(Reuters) -Manchester United on Thursday promoted insider Richard Arnold to the role of chief executive officer, effectively replacing executive vice-chairman Ed Woodward as the soccer club's boss.
The elevation will make Arnold arguably one of the most powerful figures in European football. He will have his hands full at a time when the American Glazer family’s leadership of the club is subject to close scrutiny and fans are hoping for it to return to the very top ranks.
Arnold, 51, who has been managing director for over eight years, had been seen as a favourite to take over the reins of the English club after Woodward announced in April he would be stepping down.
Woodward, who has been with the club since the 2005 takeover by Glazers, was one of the leading figures in the breakaway European Super League project that angered fans and regulators.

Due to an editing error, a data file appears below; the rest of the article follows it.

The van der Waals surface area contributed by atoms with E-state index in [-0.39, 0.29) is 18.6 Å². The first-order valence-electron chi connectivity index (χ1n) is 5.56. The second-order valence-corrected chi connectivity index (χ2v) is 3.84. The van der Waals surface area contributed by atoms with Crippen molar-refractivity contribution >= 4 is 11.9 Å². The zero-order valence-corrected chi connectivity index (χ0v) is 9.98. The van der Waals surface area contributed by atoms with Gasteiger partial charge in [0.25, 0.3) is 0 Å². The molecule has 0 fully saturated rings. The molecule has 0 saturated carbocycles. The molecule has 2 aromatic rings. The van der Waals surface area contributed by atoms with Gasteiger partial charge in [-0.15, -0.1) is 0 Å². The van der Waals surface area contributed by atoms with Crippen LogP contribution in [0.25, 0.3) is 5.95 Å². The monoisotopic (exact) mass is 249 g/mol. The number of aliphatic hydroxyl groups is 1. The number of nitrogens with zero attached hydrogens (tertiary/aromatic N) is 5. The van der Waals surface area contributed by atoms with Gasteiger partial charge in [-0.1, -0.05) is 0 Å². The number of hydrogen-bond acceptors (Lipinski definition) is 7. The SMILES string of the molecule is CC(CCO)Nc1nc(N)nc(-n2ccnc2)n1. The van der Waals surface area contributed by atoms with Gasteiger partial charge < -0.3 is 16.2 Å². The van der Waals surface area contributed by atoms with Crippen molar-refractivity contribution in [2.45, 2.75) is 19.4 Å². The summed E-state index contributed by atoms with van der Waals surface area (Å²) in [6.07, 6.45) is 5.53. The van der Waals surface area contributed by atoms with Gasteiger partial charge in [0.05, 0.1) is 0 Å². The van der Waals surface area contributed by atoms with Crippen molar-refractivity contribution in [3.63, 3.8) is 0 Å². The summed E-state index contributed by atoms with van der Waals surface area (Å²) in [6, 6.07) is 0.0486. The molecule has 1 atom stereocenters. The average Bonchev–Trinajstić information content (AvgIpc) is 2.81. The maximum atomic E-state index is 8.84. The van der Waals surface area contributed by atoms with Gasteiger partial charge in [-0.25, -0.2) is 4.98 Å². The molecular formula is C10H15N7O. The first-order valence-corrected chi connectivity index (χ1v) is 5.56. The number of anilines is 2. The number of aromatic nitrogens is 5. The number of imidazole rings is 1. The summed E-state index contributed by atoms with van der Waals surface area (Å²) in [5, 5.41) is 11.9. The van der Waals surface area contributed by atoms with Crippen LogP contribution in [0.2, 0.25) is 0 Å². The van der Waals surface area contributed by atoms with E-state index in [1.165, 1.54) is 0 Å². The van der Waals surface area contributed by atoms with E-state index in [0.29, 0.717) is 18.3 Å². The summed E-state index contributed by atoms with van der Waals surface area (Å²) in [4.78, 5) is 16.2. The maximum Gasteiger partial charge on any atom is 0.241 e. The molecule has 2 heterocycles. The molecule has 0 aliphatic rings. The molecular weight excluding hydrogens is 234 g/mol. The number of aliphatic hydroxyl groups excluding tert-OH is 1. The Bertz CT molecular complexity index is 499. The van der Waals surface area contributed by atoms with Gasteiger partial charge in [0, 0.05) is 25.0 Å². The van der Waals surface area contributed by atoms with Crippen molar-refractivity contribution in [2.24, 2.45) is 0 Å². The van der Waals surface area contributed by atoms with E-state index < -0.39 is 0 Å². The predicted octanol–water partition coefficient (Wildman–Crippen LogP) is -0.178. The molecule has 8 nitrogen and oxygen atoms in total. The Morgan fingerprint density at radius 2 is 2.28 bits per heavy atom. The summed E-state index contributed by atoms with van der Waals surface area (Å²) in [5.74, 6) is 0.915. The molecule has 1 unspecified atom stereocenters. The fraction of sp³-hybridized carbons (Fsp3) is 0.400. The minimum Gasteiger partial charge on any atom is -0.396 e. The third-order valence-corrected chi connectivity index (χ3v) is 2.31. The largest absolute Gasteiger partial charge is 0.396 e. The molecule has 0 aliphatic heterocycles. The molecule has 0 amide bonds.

"I would like to thank Ed for his tireless work on behalf of Manchester United during his nine years as Executive Vice-Chairman and 16 years with the club," Executive Co-Chairman Joel Glazer said in a statement, without mentioning whether Woodward would continue his ties with the club in some capacity.
Woodward will depart on Feb. 1 when Arnold takes over as CEO, a role that has been vacant since David Gill’s highly successful tenure ended in 2013.
Woodward, 50, and Arnold, an accountant by training, have been credited with driving the club's commercial success and overseeing the signing of several lucrative sponsorship contracts.
United won their last Premier League title in 2013 in longtime manager Alex Ferguson's last season in charge, and since then the club has struggled for trophies on the pitch, with a number of high-profile coaches and expensive players failing to live up to expectations.
The club, which brought back Portuguese forward Cristiano Ronaldo in 2021, has had another difficult season so far, currently in seventh place in the Premier League, a record that cost former manager Ole Gunnar Solskjaer his job.
German Ralf Rangnick was appointed as United's interim manager in December, and one of Arnold's first major decisions will be on recruiting a permanent manager in the summer.
(Reporting by Chris Peters and Aby Jose Koilparambil in BengaluruEditing by Toby Chopra, Keith Weir and Frances Kerry)